Yorkshire Composer's Homage to Mobile PhoneTagged as: culture
Neighbourhoods: hebden_bridge hx7 yorkshire
A composer from West Yorkshire has released a single, ‘Ringtonic', which is unique in its being constructed from the sounds of telephone noises and mobile phone ringtones. The track uses various telephone ringing sounds, text message alerts, dial-tones and even a speech sample of an announcer telling people to switch off their mobile phones.
In particular the track features the ubiquitous Nokia tune (originally a fragment from a 19th century classical guitar piece by Spanish composer Francisco Tarrega) which has been re-constructed using a software emulation of the early 1980s Casio VL 1 keyboard. The track also uses sounds derived from the Gameboy and Commodore 64 to create the right kind technological aesthetic.
The track has been produced by, and released via, MadeinMIDI, a production label set up by Mark Marrington in 2009. Marrington, who lives in Hebden Bridge and is a Lecturer in Popular Music at Leeds College of Music, describes the record as "an affectionate tribute to mobile phone culture, the music that we hear all around us on a daily basis, particularly on public transport, but hitherto unstructured as a concentrated listening experience".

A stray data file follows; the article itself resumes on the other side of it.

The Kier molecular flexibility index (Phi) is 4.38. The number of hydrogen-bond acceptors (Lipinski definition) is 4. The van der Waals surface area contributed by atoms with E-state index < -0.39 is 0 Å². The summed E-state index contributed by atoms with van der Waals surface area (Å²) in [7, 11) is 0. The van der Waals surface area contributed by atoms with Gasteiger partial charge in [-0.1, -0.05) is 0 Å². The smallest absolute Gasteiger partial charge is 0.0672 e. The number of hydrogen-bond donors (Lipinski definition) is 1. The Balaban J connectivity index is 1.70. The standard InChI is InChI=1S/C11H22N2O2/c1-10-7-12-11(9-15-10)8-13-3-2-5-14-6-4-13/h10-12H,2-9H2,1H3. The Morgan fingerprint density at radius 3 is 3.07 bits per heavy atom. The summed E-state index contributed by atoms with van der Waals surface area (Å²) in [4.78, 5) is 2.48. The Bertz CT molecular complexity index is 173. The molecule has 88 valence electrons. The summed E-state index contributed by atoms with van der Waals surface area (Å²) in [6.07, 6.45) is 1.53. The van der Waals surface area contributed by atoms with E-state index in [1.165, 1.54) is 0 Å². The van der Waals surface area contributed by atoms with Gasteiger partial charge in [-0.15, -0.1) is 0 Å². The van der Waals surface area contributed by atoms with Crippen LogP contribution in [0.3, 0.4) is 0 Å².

"I've deliberately used instrument sounds that refer to what we would these days regard as rather primitive music technology", says Marrington, "and I find it fascinating that these sounds have persisted with us in certain areas of technology like the telephone". "The music is 95% original, but sounds like it could have been used in a videogame from the nineteen-eighties."
The single has been released under the pseudonym ‘Citron Gin' (an anagram of ‘Ringtonic') a character who Marrington describes as "a pioneer of the Hebden Bridge bitbeat scene". ‘Bitbeat' is a variation on ‘Chipbeat', which refers to the current retro-fad for creating music using sounds derived from 1980s videogame technology, ‘bit' referring to the 8-bit computer processor which produced the sounds in that era.
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